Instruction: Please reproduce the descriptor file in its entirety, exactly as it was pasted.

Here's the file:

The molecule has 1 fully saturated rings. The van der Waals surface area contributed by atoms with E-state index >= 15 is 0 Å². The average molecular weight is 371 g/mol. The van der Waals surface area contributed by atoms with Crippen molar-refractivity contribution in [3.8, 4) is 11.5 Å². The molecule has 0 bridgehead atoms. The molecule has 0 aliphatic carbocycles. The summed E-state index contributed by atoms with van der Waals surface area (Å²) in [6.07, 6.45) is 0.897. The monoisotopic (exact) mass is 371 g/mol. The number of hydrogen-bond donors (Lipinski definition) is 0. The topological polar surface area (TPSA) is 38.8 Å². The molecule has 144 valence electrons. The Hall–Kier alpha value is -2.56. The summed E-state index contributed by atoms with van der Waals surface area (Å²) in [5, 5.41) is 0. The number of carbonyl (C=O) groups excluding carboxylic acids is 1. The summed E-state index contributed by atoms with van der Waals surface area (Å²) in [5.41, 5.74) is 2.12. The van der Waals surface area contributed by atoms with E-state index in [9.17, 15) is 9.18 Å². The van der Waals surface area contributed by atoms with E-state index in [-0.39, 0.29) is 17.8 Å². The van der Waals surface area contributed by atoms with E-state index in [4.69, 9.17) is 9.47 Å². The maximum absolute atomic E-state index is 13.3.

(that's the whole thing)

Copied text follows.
The molecule has 1 fully saturated rings. The van der Waals surface area contributed by atoms with E-state index >= 15 is 0 Å². The average molecular weight is 371 g/mol. The van der Waals surface area contributed by atoms with Crippen molar-refractivity contribution in [3.8, 4) is 11.5 Å². The molecule has 0 bridgehead atoms. The molecule has 0 aliphatic carbocycles. The summed E-state index contributed by atoms with van der Waals surface area (Å²) in [6.07, 6.45) is 0.897. The monoisotopic (exact) mass is 371 g/mol. The number of hydrogen-bond donors (Lipinski definition) is 0. The topological polar surface area (TPSA) is 38.8 Å². The molecule has 144 valence electrons. The Hall–Kier alpha value is -2.56. The summed E-state index contributed by atoms with van der Waals surface area (Å²) in [5, 5.41) is 0. The number of carbonyl (C=O) groups excluding carboxylic acids is 1. The summed E-state index contributed by atoms with van der Waals surface area (Å²) in [5.41, 5.74) is 2.12. The van der Waals surface area contributed by atoms with E-state index in [9.17, 15) is 9.18 Å². The van der Waals surface area contributed by atoms with E-state index in [-0.39, 0.29) is 17.8 Å². The van der Waals surface area contributed by atoms with E-state index in [4.69, 9.17) is 9.47 Å². The maximum absolute atomic E-state index is 13.3.